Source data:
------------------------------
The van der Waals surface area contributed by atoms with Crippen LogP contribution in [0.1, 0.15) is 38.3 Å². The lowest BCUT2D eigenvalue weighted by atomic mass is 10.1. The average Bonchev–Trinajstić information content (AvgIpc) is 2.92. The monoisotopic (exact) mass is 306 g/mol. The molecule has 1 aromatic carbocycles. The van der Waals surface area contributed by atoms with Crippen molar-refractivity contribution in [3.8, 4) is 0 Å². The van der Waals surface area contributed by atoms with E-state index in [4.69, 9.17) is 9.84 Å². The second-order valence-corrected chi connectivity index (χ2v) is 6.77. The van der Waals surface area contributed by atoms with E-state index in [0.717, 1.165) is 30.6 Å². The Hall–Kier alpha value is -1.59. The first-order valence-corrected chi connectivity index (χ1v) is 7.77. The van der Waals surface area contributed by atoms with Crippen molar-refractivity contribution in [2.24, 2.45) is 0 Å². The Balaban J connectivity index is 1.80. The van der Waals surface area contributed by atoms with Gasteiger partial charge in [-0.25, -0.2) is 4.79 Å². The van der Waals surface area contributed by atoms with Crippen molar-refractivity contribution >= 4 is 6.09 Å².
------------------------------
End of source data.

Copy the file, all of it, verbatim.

The van der Waals surface area contributed by atoms with Crippen LogP contribution in [0.1, 0.15) is 38.3 Å². The lowest BCUT2D eigenvalue weighted by atomic mass is 10.1. The average Bonchev–Trinajstić information content (AvgIpc) is 2.92. The monoisotopic (exact) mass is 306 g/mol. The molecule has 1 aromatic carbocycles. The van der Waals surface area contributed by atoms with Crippen molar-refractivity contribution in [3.8, 4) is 0 Å². The van der Waals surface area contributed by atoms with E-state index in [4.69, 9.17) is 9.84 Å². The second-order valence-corrected chi connectivity index (χ2v) is 6.77. The van der Waals surface area contributed by atoms with E-state index in [0.717, 1.165) is 30.6 Å². The Hall–Kier alpha value is -1.59. The first-order valence-corrected chi connectivity index (χ1v) is 7.77. The van der Waals surface area contributed by atoms with Crippen molar-refractivity contribution in [2.24, 2.45) is 0 Å². The Balaban J connectivity index is 1.80. The van der Waals surface area contributed by atoms with Gasteiger partial charge in [-0.25, -0.2) is 4.79 Å². The van der Waals surface area contributed by atoms with Crippen molar-refractivity contribution >= 4 is 6.09 Å².